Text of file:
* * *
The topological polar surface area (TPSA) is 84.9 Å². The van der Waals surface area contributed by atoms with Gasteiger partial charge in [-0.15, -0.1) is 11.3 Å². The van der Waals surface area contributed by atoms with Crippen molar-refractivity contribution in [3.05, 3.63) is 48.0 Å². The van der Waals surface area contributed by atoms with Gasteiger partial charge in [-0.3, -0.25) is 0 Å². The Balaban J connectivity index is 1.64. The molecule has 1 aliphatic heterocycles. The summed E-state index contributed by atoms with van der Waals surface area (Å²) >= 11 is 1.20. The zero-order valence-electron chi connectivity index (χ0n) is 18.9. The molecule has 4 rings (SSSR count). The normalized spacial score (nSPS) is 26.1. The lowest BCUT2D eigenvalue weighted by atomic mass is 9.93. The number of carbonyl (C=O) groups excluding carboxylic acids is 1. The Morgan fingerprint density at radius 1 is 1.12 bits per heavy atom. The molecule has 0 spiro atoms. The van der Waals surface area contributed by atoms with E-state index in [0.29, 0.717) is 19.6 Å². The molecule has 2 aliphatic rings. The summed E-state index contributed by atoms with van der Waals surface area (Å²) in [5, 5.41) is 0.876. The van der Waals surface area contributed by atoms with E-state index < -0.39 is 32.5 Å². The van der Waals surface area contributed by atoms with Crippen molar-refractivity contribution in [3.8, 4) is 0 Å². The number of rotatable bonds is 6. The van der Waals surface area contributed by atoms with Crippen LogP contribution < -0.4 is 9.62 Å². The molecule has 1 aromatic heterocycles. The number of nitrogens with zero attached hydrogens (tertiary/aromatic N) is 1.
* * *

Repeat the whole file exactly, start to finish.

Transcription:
The topological polar surface area (TPSA) is 84.9 Å². The van der Waals surface area contributed by atoms with Gasteiger partial charge in [-0.15, -0.1) is 11.3 Å². The van der Waals surface area contributed by atoms with Crippen molar-refractivity contribution in [3.05, 3.63) is 48.0 Å². The van der Waals surface area contributed by atoms with Gasteiger partial charge in [-0.3, -0.25) is 0 Å². The Balaban J connectivity index is 1.64. The molecule has 1 aliphatic heterocycles. The summed E-state index contributed by atoms with van der Waals surface area (Å²) >= 11 is 1.20. The zero-order valence-electron chi connectivity index (χ0n) is 18.9. The molecule has 4 rings (SSSR count). The normalized spacial score (nSPS) is 26.1. The lowest BCUT2D eigenvalue weighted by atomic mass is 9.93. The number of carbonyl (C=O) groups excluding carboxylic acids is 1. The Morgan fingerprint density at radius 1 is 1.12 bits per heavy atom. The molecule has 0 spiro atoms. The van der Waals surface area contributed by atoms with E-state index in [0.29, 0.717) is 19.6 Å². The molecule has 2 aliphatic rings. The summed E-state index contributed by atoms with van der Waals surface area (Å²) in [5, 5.41) is 0.876. The van der Waals surface area contributed by atoms with E-state index < -0.39 is 32.5 Å². The van der Waals surface area contributed by atoms with Crippen molar-refractivity contribution in [3.8, 4) is 0 Å². The number of rotatable bonds is 6. The van der Waals surface area contributed by atoms with Crippen LogP contribution < -0.4 is 9.62 Å². The molecule has 1 aromatic heterocycles. The number of nitrogens with zero attached hydrogens (tertiary/aromatic N) is 1.